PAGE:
Giving Thanks for Food

Rawpixel.com/Shutterstock

Rawpixel.com/Shutterstock

Katerina Tomazos , Staff Writer

Pumpkin pie, mashed potatoes, stuffing, and roast turkey are all delicacies that most Americans indulge in during this holiday season. Imagine not eating these foods on Thanksgiving Day, but rather eating a normal dinner. It would probably be a lot less stressful for the people who prepare these extravagant dishes, but the holiday itself would lose its wow-factor. Would the absence of an overload of delicious food affect the positive connotation you have of Thanksgiving? Think about it while you read the rest of this article.

Food insecurity is a state of not having access to an adequate amount of food due to financial reasons or a lack of resources. The Our World in Data website states that “Nine percent of the world — around 697 million people — are severely food insecure.” Many families and individuals that face food insecurity don’t know when their next meal will be, and this uncertainty must hang over their heads daily.

Though food is a right, it might as well be considered a privilege. Countless people around the world aren’t fortunate enough to be able to fuel their bodies properly. The consequences of improper fueling include stunt in growth, impaired IQ, and increased susceptibility to disease. Sadly, many people who have access to an adequate amount of food are not putting in the effort to feed themselves properly and, therefore, are also not receiving the nutrients their bodies need. When you don’t take the initiative to feed yourself properly, especially when you have the ability to, you’re taking for granted a basic right that all humans deserve, but don’t have.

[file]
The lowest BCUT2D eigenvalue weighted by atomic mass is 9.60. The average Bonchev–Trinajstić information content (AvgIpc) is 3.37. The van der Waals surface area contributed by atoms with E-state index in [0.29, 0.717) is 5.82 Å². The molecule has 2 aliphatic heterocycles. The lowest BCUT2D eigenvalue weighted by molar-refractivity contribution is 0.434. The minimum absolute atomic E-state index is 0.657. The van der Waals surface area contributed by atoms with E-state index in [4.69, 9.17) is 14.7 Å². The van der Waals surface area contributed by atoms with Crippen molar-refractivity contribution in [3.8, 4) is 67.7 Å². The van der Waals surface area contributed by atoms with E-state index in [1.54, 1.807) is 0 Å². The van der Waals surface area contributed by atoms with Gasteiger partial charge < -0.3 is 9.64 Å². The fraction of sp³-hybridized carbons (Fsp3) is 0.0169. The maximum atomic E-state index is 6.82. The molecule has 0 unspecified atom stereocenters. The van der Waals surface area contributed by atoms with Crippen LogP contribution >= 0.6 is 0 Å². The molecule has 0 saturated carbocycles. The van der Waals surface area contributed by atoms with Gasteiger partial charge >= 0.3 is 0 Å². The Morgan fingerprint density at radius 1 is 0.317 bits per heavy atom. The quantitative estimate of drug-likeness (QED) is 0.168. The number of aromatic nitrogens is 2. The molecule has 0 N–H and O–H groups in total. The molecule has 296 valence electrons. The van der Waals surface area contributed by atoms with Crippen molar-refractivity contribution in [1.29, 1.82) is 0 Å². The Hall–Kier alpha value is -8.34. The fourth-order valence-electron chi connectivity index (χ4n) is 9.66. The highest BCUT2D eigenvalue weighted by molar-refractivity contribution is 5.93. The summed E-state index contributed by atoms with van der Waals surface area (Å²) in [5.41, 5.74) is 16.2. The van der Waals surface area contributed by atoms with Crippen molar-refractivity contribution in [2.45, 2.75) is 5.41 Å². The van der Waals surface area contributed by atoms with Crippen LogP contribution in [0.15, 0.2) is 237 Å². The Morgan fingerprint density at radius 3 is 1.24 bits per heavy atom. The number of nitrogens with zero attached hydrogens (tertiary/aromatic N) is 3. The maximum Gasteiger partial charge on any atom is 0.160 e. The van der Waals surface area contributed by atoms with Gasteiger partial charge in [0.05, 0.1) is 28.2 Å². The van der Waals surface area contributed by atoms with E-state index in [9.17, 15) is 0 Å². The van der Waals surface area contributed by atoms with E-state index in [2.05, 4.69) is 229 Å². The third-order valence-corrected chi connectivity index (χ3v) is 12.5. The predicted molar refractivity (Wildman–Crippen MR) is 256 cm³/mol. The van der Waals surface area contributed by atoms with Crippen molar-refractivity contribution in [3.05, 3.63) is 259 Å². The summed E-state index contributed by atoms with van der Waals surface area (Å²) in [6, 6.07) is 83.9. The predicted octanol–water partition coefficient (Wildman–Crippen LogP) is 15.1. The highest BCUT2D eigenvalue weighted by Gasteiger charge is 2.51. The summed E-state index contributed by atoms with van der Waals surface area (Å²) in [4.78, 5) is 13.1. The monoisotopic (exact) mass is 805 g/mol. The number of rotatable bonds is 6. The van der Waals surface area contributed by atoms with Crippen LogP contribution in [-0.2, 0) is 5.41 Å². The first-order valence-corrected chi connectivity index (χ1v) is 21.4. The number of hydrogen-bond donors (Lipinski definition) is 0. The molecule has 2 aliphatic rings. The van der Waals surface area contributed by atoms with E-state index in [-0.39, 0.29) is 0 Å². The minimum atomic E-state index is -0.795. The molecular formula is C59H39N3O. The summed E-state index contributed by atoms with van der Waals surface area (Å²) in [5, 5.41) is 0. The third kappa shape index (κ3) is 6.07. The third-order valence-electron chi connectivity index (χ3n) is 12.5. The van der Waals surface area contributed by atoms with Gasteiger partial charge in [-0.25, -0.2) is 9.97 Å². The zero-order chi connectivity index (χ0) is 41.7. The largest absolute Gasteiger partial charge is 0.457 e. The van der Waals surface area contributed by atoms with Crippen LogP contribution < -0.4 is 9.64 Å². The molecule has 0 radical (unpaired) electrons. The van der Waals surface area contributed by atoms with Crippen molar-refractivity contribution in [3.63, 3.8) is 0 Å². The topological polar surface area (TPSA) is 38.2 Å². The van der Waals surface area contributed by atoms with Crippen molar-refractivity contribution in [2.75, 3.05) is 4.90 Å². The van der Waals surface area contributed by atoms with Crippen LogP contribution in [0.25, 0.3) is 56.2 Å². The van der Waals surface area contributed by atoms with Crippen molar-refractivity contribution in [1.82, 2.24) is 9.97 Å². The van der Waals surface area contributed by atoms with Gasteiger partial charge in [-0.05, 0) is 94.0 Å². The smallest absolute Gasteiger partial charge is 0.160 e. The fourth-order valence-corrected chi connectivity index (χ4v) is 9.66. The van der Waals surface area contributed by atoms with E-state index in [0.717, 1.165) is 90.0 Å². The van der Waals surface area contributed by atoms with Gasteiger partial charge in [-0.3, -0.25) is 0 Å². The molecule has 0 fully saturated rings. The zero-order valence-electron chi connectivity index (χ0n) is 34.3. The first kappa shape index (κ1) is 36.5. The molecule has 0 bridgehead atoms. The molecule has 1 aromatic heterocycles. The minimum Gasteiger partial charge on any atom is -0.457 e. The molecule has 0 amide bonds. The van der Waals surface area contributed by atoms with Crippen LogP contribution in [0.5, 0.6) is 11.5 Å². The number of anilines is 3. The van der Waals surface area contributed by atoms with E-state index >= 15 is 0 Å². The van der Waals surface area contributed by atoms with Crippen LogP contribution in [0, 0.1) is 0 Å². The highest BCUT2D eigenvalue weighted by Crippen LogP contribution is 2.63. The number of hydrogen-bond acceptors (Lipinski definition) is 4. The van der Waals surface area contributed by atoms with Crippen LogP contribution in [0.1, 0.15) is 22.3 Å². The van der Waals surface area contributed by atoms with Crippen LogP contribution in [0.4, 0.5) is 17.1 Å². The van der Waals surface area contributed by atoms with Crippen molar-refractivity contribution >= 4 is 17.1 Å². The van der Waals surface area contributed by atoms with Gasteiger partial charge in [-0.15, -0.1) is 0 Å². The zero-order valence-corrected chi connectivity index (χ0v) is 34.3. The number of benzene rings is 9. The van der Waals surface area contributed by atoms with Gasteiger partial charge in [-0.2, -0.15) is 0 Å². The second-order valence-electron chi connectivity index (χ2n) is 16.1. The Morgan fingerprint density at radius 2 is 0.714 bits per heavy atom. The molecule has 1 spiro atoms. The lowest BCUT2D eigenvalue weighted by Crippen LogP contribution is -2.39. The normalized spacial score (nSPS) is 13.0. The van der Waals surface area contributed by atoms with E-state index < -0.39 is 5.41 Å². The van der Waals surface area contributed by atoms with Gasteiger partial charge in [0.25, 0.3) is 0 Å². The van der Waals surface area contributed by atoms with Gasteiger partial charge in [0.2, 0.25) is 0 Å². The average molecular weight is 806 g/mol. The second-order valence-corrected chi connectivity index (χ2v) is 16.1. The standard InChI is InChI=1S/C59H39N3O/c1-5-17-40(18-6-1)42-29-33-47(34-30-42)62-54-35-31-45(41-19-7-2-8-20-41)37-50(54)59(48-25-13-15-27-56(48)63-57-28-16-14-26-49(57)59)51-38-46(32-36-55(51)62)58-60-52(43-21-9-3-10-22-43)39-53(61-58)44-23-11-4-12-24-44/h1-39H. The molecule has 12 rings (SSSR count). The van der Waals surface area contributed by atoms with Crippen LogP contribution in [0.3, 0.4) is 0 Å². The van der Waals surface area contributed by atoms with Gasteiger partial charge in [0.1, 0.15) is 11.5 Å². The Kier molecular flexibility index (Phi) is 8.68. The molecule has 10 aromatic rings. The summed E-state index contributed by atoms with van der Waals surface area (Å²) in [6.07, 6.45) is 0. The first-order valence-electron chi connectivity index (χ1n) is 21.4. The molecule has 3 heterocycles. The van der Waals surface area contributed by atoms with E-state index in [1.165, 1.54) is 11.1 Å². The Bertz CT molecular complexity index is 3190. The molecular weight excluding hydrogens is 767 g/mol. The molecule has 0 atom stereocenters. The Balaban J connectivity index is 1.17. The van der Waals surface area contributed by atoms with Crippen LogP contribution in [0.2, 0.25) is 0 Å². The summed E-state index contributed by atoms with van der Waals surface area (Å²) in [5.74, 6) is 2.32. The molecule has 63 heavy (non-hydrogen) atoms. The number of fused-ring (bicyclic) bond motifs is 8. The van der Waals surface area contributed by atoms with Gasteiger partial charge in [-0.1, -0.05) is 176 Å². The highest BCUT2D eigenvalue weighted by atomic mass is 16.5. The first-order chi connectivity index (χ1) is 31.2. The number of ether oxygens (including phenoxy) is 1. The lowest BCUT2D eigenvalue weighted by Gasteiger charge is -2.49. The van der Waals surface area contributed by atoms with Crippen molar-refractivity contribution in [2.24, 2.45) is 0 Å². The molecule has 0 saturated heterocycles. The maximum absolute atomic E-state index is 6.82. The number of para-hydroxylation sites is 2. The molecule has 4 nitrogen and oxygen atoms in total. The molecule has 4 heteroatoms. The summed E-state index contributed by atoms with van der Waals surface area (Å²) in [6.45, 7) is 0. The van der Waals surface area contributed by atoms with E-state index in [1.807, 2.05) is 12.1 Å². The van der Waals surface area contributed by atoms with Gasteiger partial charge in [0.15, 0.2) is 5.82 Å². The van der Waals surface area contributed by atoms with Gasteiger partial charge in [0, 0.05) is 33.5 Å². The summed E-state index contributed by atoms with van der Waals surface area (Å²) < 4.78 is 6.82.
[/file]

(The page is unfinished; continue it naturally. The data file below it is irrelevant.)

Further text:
The waste of food around the world is another serious global issue. Each year, 218 billion dollars’ worth of food is thrown way. That money could be used to help provide meals for underprivileged families but is instead in the trash.

Food is taken for granted every day. It is often thrown away, not eaten, or seen as something that is available to us at any time. It is important that we realize how fortunate we are to be able to nourish our bodies. We must try our hardest to not waste food that comes our way. This Thanksgiving especially, let’s try to gain a new appreciation for food, because for some, that peanut butter and jelly sandwich you eat for lunch every day is a Thanksgiving feast.

 

Sources

Do Something Staff. “11 Facts About Hunger in the US.” DoSomething.org, www.dosomething.org/us/facts/11-facts-about-hunger-us.

Roser, Max, and Hannah Ritchie. “Hunger and Undernourishment.” Our World in Data, 8 Oct. 2013, ourworldindata.org/hunger-and-undernourishment.